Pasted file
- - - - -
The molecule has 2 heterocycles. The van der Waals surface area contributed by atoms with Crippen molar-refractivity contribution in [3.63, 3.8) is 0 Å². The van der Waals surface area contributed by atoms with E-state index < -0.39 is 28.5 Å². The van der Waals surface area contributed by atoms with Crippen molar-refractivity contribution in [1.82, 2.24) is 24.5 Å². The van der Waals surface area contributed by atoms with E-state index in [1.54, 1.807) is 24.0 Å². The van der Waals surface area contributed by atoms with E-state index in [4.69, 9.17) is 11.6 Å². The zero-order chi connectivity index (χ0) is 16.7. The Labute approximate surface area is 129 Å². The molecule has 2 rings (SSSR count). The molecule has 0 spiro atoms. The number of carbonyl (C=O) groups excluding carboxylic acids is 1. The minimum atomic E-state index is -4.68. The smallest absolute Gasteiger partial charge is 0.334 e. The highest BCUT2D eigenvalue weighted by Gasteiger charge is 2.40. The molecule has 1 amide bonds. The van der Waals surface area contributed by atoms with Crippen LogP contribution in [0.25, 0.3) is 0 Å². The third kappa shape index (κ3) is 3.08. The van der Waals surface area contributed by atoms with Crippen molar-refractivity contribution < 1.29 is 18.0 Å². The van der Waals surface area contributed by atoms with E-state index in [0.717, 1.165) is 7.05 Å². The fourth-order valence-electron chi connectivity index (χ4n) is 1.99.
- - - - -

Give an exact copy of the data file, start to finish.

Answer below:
The molecule has 2 heterocycles. The van der Waals surface area contributed by atoms with Crippen molar-refractivity contribution in [3.63, 3.8) is 0 Å². The van der Waals surface area contributed by atoms with E-state index < -0.39 is 28.5 Å². The van der Waals surface area contributed by atoms with Crippen molar-refractivity contribution in [1.82, 2.24) is 24.5 Å². The van der Waals surface area contributed by atoms with E-state index in [1.54, 1.807) is 24.0 Å². The van der Waals surface area contributed by atoms with E-state index in [4.69, 9.17) is 11.6 Å². The zero-order chi connectivity index (χ0) is 16.7. The Labute approximate surface area is 129 Å². The molecule has 2 rings (SSSR count). The molecule has 0 spiro atoms. The number of carbonyl (C=O) groups excluding carboxylic acids is 1. The minimum atomic E-state index is -4.68. The smallest absolute Gasteiger partial charge is 0.334 e. The highest BCUT2D eigenvalue weighted by Gasteiger charge is 2.40. The molecule has 1 amide bonds. The van der Waals surface area contributed by atoms with Crippen LogP contribution in [0.25, 0.3) is 0 Å². The third kappa shape index (κ3) is 3.08. The van der Waals surface area contributed by atoms with Crippen molar-refractivity contribution < 1.29 is 18.0 Å². The van der Waals surface area contributed by atoms with E-state index in [0.717, 1.165) is 7.05 Å². The fourth-order valence-electron chi connectivity index (χ4n) is 1.99.